From Wall Street to Silicon Valley, these are the top stories that moved markets and had investors, business leaders, and entrepreneurs talking this week on Cheddar.


U.S. stocks ended the week down as investors continued to digest mid-week comments from the Fed about the medium-to-long-term outlook for the economy. On the one hand, Fed Chair Jerome Powell said, the economic conditions are improving at a faster clip than he — and many others — thought earlier this year. On the other, interest rates will need to remain near zero through 2023 to keep the recovery moving. The FOMC cut its GDP prediction to -3.7 percent, a far cry from the June estimate that the country would end 2020 with -6.5 GDP growth. The tech sector stumbled, despite a pair of fresh-faced IPOs hitting the public markets (more on that below). Other economic data of note: the recovery in retail continues, though sales slowed in August, and weekly jobless claims were a touch lower than expected, with 860,000 Americans filing for benefits, down from 893,000 a week earlier.


By the time you read this, the situation with TikTok will probably have changed. The extremely fluid acquisition/partnership/spinoff was expected to have Oracle taking over U.S. operations of the Bytedance-owned social app. Microsoft's bid was rejected outright, though presumed Microsoft partner Walmart is reportedly still in the running for a minority stake. But a stake in what? The original plan called for ByteDance selling TikTok in the U.S. outright — that's what Microsoft was angling for — but the deal with Oracle appears to be more of a partnership, with Oracle essentially tapped to ensure data security for American users. Regardless, any deal may be less imminent than it looked at the beginning of the week. On Friday, the Commerce Dept. announced that U.S. users would no longer be able to download TikTok (or Tencent's WeChat, for that matter) after Sunday. That will have the effect of degrading service for anyone with the app already installed, as updates will no longer become available.


Snowflake, a pure-play on cloud computing, made history this week as the biggest-ever software IPO. Shares of Snowflake, trading under the ticker SNOW, more than doubled in their NYSE debut Wednesday, opening at $245 per share after pricing above the marketed range at $120. After its first day of trading, Snowflake was valued at $70 billion. The company lets businesses store and analyze data in the cloud and has the backing of Salesforce and Warren Buffett. Investors could barely take stock of Snowflake's impressive open before Unity Software priced its own offering at the top of the expected range — $52 — and then opened at $75, although it ended its first day down. Unity, well known in the world of gaming and esports, makes video-game development software.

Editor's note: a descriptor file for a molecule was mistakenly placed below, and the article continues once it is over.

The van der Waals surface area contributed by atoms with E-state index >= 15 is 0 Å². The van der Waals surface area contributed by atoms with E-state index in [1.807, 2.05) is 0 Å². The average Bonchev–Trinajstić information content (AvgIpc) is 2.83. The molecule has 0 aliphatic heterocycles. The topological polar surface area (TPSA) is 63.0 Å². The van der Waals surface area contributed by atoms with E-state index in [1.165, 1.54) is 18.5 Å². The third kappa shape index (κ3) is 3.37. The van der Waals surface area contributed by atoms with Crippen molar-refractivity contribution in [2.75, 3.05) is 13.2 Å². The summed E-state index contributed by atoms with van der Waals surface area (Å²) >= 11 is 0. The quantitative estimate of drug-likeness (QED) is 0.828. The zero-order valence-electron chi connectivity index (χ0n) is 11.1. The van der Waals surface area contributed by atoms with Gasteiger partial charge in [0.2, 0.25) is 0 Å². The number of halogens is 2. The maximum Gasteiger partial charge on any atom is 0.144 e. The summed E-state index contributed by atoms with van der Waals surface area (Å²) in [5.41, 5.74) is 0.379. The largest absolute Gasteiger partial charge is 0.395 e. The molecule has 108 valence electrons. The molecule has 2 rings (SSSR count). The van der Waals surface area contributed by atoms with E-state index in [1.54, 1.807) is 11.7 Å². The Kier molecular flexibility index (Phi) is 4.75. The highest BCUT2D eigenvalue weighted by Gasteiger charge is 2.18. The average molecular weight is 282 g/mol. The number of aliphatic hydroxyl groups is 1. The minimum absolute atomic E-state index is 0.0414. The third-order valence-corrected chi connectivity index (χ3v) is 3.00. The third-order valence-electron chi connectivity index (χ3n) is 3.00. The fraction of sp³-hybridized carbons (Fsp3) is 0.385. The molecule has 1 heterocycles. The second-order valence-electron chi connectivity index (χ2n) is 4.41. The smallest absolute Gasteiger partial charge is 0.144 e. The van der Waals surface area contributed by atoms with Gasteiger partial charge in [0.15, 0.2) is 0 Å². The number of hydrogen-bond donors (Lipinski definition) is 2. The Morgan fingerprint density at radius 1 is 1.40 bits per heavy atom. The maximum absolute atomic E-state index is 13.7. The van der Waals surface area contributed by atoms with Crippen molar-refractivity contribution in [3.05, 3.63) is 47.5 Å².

Apple unveiled a slew of new hardware and software products, including a new entry-level iPad, new iPad Air, two new Apple Watches, a fitness service for Watch users, and a three-tiered bundle that puts Apple Music, iCloud, and other recurring services under the roof of one subscription. That bundle, called Apple One, is already facing criticism that it's anti-competitive. Spotify immediately blasted the recurring-revenue service as something that will "cause irreparable harm to the developer community." Now the focus turns to the iPhone. The conventional wisdom among Apple-watchers is that the company will announce a new flagship phone, probably called the iPhone 12, in October and that it will come with some 5G capability. Apple usually launches its new iPhones in September, but the pandemic delayed their timeline by a few weeks.


Boeing, which was having a bad run even before the pandemic decimated air travel, was hit this week by a scathing congressional report over the issues that preceded the two deadly 737 Max crashes that led to that plane being grounded worldwide. The House Transportation Committee put the blame for those disasters squarely on Boeing and the FAA, calling them a "horrific culmination" of errors and lack of transparency and oversight. Still, a report in Bloomberg that the NTSB has given the go-ahead on Boeing's proposed fixes for the jet could signal that the beleaguered Max may be inching closer to flying again.